who had been buried,

under toil and sorrow,

dense as bricks.

All green in the desert we grew,

casting seeds at a promise.

All green we grew. 

Yachatz
Source : original

By Rabbi Gavriel Goldfeder www.alternadox.net

We all know that we cannot rely on the holiness of our desires all the time.  Tonight is special, different. Tonight it is safe to let go.  But in a week or a month, who knows?  By breaking the middle matzah , we acknowledge that we are still split.  We still cannot ultimately trust that our desires and our necessities, our concerns and our impulses, our inner child and our responsible adult, have become one. There is brokenness here. 

The two pieces of matzah represent two kinds of eating: because we have to and because we want to. One half we will eat soon, in hunger. The other half we will hide─the half that represents desire, enjoyment, fulfillment, luxury.  It is supposed to be eaten on a full stomach, out of desire to eat rather than necessity.

We will hide it because our relationship to it is still uncharted - many of us haven't yet made peace with our desires as portals to the holy.  But we are also giving ourselves a goal. The hidden matzah represents our future, the ultimate future, where we are free to do as we wish, knowing that this is Hashem's wish as well. Our ultimate goal is to bring these two halves together.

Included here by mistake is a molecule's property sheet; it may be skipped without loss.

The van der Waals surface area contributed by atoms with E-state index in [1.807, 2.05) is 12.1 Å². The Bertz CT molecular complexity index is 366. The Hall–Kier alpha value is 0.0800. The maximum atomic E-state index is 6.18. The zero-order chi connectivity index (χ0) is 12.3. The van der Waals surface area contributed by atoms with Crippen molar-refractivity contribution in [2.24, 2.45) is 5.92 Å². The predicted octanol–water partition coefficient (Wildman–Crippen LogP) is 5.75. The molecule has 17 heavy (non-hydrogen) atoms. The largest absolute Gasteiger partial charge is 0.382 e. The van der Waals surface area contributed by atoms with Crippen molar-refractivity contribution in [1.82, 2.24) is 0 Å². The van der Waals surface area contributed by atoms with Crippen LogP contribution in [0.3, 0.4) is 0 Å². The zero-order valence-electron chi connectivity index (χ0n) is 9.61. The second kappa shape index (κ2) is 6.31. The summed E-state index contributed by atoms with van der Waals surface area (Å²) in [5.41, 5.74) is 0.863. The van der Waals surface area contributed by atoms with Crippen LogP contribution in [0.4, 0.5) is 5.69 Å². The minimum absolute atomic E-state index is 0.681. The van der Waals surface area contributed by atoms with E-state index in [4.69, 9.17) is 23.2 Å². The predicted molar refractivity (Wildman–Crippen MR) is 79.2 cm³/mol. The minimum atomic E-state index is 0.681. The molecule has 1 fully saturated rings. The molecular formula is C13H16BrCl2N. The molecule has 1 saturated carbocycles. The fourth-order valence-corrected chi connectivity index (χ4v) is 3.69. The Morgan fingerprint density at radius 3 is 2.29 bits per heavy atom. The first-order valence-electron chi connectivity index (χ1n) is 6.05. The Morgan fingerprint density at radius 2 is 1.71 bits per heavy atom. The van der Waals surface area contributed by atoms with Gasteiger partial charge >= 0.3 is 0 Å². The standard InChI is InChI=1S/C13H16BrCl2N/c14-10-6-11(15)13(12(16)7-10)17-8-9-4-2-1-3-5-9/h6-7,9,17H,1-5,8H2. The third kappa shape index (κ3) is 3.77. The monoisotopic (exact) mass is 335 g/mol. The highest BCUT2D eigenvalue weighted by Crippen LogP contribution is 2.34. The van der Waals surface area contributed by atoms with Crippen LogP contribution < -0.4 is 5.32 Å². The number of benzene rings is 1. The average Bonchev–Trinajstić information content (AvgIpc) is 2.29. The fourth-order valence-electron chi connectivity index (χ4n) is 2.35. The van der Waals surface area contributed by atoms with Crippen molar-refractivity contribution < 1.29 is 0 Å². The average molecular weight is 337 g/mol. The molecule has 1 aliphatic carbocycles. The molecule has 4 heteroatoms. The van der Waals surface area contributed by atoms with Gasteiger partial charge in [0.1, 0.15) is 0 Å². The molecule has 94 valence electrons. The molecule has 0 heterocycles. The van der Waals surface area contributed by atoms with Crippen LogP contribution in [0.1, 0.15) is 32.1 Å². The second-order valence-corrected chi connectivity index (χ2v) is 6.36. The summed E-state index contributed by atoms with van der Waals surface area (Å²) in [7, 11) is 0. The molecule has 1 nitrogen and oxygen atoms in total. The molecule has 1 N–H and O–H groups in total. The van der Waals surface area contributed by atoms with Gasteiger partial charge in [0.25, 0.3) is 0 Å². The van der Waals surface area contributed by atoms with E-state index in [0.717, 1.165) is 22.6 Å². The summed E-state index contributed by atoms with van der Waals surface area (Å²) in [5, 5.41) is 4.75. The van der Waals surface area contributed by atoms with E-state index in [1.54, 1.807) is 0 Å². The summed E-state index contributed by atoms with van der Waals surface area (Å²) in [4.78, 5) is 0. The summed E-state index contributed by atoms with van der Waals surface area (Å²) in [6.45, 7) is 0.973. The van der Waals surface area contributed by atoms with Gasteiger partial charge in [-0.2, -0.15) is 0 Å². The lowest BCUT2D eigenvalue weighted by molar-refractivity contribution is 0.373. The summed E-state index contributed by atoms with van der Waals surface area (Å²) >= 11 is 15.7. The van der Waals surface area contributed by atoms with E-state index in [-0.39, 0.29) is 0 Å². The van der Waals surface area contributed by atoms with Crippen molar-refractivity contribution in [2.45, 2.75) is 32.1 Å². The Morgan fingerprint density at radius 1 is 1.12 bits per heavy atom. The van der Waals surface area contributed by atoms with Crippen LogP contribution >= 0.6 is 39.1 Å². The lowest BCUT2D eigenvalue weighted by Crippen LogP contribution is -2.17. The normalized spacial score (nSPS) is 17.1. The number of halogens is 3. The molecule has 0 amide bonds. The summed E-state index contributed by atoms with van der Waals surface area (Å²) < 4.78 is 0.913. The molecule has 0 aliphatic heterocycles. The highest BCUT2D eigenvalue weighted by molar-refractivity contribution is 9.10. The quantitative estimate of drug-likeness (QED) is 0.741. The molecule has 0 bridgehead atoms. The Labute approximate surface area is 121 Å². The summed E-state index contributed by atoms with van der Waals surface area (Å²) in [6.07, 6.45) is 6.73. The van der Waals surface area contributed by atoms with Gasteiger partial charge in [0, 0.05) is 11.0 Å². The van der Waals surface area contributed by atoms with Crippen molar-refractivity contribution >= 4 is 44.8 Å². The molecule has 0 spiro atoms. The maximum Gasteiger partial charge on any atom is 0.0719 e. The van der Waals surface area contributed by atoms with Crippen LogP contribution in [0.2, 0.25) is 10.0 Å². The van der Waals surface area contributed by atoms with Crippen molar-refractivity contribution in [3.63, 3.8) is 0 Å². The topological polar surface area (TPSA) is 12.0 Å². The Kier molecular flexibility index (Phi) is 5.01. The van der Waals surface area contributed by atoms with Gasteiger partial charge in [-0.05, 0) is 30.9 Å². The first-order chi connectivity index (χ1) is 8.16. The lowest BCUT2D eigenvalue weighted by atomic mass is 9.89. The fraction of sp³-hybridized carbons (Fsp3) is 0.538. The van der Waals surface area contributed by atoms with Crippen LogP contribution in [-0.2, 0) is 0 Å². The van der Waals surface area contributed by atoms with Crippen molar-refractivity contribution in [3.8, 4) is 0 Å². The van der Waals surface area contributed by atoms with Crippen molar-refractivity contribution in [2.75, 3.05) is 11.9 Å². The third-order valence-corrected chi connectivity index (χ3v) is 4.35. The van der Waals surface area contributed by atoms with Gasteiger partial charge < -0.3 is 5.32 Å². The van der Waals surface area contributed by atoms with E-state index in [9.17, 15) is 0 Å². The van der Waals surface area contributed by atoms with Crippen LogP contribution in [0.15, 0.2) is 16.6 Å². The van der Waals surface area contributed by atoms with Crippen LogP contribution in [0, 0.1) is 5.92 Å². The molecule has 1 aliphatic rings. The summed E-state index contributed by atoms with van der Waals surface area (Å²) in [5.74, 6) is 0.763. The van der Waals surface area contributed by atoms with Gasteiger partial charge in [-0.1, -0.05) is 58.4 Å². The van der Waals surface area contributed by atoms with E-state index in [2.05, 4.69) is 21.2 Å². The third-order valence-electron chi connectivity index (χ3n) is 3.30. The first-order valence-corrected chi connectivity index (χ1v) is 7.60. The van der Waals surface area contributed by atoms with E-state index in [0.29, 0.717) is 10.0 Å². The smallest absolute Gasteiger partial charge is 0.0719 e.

This is a moment of brokenness, but it is also a moment of faith.  In allowing ourselves to break, to recognize the split, to admit unfamiliarity, to admit that we are not yet there, we are also expressing faith that the rift can be fixed.  After all, only people who do not believe in healing try to 'keep it together'.  Jews, however, believe in the 'healer of broken hearts'. We believe in the G-d who values nothing higher than a broken vessel. We believe that even when the broken matzah is two, it is one.

Maggid - Beginning